Oliver Jeffers is one of the world's best loved authors and illustrators of children's picture books – with works including Lost and Found, The Day The Crayons Quit and This Moose Belongs To Me. Oliver's latest book, Here We Are: Notes for Living on Planet Earth, isn't a story but an introduction to the world for his first child – written and illustrated in the first few months of his son’s life.
We caught up with Oliver on a recent press tour to promote the book, and interviewed him about his creative process and approach to mark making and composition – and how different it was to work on a non-fiction book with a very particular audience in mind. We also discussed how he’s recently been working digitally on an iPad, and what he’s got planned next.
You can watch our interview above, or if you're not able to watch it, read an edited version below.
I started by asking Oliver how he generally approaches his books and how much, in the past, he's had a specific audience in mind when he writes and illustrates them.
“When I'm making a book, I don’t start off thinking, ‘well, this is what the kids want to hear’ – and then try and address that,” he says. “It just so happens that a good number of kids share my sense of humour and my sense of curiosity.
“My own target audience for the majority of those books is me, both me as an adult and my remembered world view from when I was a kid. I think there's a degree of honesty in that and not really trying to talk down [to children] or presuming I think I know what children want to hear. Instead I’m letting them into the way in which I think - [and] that’s why both kids and adults enjoy them.”
Oliver’s approach to each the illustrations that live on each page or spread of his books is usually to start with a very simple focal point – both visually and conceptually. From here he adds details around this that encourage the reader’s eye to explore the rest of the artwork, discovering additional elements - some related to the story, some just to entertain there-and-then – as they go.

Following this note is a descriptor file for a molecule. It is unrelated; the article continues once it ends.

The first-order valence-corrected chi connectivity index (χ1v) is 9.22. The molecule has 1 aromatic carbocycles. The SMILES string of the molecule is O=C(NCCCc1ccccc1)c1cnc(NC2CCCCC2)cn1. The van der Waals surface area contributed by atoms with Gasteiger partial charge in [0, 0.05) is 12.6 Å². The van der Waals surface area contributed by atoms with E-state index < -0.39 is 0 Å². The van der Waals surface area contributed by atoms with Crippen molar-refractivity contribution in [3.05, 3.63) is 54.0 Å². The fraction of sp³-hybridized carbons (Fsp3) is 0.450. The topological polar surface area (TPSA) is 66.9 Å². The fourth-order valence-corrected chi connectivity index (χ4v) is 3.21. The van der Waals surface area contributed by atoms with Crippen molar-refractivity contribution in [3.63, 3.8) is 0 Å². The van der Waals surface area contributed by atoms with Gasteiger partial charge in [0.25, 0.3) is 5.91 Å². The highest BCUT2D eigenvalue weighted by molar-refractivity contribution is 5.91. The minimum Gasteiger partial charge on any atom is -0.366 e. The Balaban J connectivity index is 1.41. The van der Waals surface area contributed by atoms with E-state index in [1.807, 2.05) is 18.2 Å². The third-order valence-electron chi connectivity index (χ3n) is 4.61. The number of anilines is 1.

This sounds simple but often isn’t.
“I've learned over the years that the simpler something looks, often the more difficult it is to distil it back to that form,” he says. Once that has been achieved and the core elements of the page have been nailed, “that's when you get to have a bit of fun with adding in extra layers and Easter eggs for the discerning eye.”
In the early days of being a children’s author/illustrator – and before – Oliver also worked as a commercial illustrator. He also has a separate career as a fine artist, being exhibited in galleries around the world, most recently in New York where he now lives with his wife and soon-to-be-two children.
Being a commercial illustrator clearly wasn’t what Oliver wanted to be.
“With picture books, you don't sell huge amounts of copies and you don't make a huge amount of money from royalties,” he says. “At the beginning stages [of my career], I always knew I was going to have to supplement my income with something else – trying to sell paintings and getting commercial commissions. That always frustrated me because a job would come in and I would need to take it for money – but it would end up sucking all the air out of all of the other things I had.
“I knew that for creative satisfaction to occur, I would have to cut that off. I did, and that was a massive leap into the unknown. For the last five years, I have only been making the work that I want to make.”
Here We Are is a book for his son - but also for himself (and for any new parent). In it Oliver explains how he believes the world works – or should work – but also the responsibilities that parents have to project a world-view onto their children (at least until they’re old enough to think for themselves).
Oliver says that he was reminded of his responsibility by the unfolding world events of 2016-17 – characterised by the disrespectful tone of speech and writing that has underpinned everything from social media to the election of President Trump and Brexit.
“The three main things in the book are about parenting, about the shared responsibility of humanity and Earth's place in space,” he says. “It started off as maybe a book for new parents explaining the paradigm shift of looking after yourself to looking after this completely helpless little ball of life, which is a pretty huge jump really to make. But it was also because I was watching things unfold in Western Europe and in the US.
“It's funny how whenever you're looking at this tiny little baby, it makes you think about the perspective and the grandeur of everything."